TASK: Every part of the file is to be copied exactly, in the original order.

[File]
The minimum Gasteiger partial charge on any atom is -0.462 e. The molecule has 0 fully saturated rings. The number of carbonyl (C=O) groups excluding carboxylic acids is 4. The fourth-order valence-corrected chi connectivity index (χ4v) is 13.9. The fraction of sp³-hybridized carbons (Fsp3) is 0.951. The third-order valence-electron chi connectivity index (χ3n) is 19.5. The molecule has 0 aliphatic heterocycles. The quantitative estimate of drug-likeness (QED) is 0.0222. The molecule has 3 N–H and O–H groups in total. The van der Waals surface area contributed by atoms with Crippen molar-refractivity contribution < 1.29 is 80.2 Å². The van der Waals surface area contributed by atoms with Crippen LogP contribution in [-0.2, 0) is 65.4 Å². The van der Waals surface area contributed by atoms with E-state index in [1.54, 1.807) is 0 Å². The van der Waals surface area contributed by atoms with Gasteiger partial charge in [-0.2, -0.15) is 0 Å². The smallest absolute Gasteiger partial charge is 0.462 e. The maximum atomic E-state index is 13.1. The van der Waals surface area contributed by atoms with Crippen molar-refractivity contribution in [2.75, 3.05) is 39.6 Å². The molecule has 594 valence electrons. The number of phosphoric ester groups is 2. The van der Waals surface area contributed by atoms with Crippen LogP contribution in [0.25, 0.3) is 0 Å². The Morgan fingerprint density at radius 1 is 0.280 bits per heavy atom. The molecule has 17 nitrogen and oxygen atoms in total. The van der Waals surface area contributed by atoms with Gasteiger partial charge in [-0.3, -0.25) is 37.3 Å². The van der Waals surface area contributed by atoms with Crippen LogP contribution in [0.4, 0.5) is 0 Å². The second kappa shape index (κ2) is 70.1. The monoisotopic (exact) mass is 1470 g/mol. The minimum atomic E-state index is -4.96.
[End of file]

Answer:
The minimum Gasteiger partial charge on any atom is -0.462 e. The molecule has 0 fully saturated rings. The number of carbonyl (C=O) groups excluding carboxylic acids is 4. The fourth-order valence-corrected chi connectivity index (χ4v) is 13.9. The fraction of sp³-hybridized carbons (Fsp3) is 0.951. The third-order valence-electron chi connectivity index (χ3n) is 19.5. The molecule has 0 aliphatic heterocycles. The quantitative estimate of drug-likeness (QED) is 0.0222. The molecule has 3 N–H and O–H groups in total. The van der Waals surface area contributed by atoms with Crippen molar-refractivity contribution < 1.29 is 80.2 Å². The van der Waals surface area contributed by atoms with Crippen LogP contribution in [-0.2, 0) is 65.4 Å². The van der Waals surface area contributed by atoms with E-state index in [1.54, 1.807) is 0 Å². The van der Waals surface area contributed by atoms with Gasteiger partial charge in [-0.2, -0.15) is 0 Å². The smallest absolute Gasteiger partial charge is 0.462 e. The maximum atomic E-state index is 13.1. The van der Waals surface area contributed by atoms with Crippen molar-refractivity contribution in [2.75, 3.05) is 39.6 Å². The molecule has 594 valence electrons. The number of phosphoric ester groups is 2. The van der Waals surface area contributed by atoms with Crippen LogP contribution in [0.25, 0.3) is 0 Å². The Morgan fingerprint density at radius 1 is 0.280 bits per heavy atom. The molecule has 17 nitrogen and oxygen atoms in total. The van der Waals surface area contributed by atoms with Gasteiger partial charge in [-0.3, -0.25) is 37.3 Å². The van der Waals surface area contributed by atoms with Crippen LogP contribution in [0.4, 0.5) is 0 Å². The second kappa shape index (κ2) is 70.1. The monoisotopic (exact) mass is 1470 g/mol. The minimum atomic E-state index is -4.96.